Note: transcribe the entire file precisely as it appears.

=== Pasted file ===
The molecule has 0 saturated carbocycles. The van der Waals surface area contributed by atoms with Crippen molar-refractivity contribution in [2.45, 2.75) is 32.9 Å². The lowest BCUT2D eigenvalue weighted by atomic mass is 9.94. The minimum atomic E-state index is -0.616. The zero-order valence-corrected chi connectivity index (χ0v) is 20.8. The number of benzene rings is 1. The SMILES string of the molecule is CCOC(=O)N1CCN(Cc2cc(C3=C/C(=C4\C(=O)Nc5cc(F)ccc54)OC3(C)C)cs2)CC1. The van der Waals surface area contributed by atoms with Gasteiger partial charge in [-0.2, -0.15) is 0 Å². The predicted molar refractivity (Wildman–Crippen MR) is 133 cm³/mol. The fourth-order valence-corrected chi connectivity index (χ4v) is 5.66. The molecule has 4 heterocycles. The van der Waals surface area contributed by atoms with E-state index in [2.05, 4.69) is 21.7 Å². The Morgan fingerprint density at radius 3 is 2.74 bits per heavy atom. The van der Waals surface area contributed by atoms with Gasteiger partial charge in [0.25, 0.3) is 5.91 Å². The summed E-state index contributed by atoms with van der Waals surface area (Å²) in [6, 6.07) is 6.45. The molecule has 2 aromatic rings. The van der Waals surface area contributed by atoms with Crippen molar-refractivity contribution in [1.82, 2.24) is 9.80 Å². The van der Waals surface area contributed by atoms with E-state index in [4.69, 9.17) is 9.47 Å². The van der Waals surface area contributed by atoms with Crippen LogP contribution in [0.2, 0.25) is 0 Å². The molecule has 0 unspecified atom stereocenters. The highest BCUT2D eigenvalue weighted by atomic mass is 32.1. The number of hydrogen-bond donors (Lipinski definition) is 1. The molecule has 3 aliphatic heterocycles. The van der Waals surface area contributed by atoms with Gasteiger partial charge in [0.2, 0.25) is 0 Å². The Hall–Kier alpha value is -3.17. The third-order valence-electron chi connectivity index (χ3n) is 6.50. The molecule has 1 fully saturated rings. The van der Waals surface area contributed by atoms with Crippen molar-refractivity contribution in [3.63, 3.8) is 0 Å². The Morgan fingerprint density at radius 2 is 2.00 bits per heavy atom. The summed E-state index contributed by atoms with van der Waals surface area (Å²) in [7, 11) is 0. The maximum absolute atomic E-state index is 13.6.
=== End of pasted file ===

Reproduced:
The molecule has 0 saturated carbocycles. The van der Waals surface area contributed by atoms with Crippen molar-refractivity contribution in [2.45, 2.75) is 32.9 Å². The lowest BCUT2D eigenvalue weighted by atomic mass is 9.94. The minimum atomic E-state index is -0.616. The zero-order valence-corrected chi connectivity index (χ0v) is 20.8. The number of benzene rings is 1. The SMILES string of the molecule is CCOC(=O)N1CCN(Cc2cc(C3=C/C(=C4\C(=O)Nc5cc(F)ccc54)OC3(C)C)cs2)CC1. The van der Waals surface area contributed by atoms with Gasteiger partial charge in [-0.2, -0.15) is 0 Å². The predicted molar refractivity (Wildman–Crippen MR) is 133 cm³/mol. The fourth-order valence-corrected chi connectivity index (χ4v) is 5.66. The molecule has 4 heterocycles. The van der Waals surface area contributed by atoms with E-state index in [2.05, 4.69) is 21.7 Å². The Morgan fingerprint density at radius 3 is 2.74 bits per heavy atom. The van der Waals surface area contributed by atoms with Gasteiger partial charge in [0.25, 0.3) is 5.91 Å². The summed E-state index contributed by atoms with van der Waals surface area (Å²) in [6, 6.07) is 6.45. The molecule has 2 aromatic rings. The van der Waals surface area contributed by atoms with Crippen molar-refractivity contribution in [1.82, 2.24) is 9.80 Å². The van der Waals surface area contributed by atoms with E-state index in [4.69, 9.17) is 9.47 Å². The van der Waals surface area contributed by atoms with Crippen LogP contribution in [0.2, 0.25) is 0 Å². The molecule has 0 unspecified atom stereocenters. The highest BCUT2D eigenvalue weighted by atomic mass is 32.1. The number of hydrogen-bond donors (Lipinski definition) is 1. The molecule has 3 aliphatic heterocycles. The van der Waals surface area contributed by atoms with Gasteiger partial charge in [0.2, 0.25) is 0 Å². The Hall–Kier alpha value is -3.17. The third-order valence-electron chi connectivity index (χ3n) is 6.50. The molecule has 1 fully saturated rings. The van der Waals surface area contributed by atoms with Crippen molar-refractivity contribution in [3.63, 3.8) is 0 Å². The Morgan fingerprint density at radius 2 is 2.00 bits per heavy atom. The summed E-state index contributed by atoms with van der Waals surface area (Å²) in [7, 11) is 0. The maximum absolute atomic E-state index is 13.6.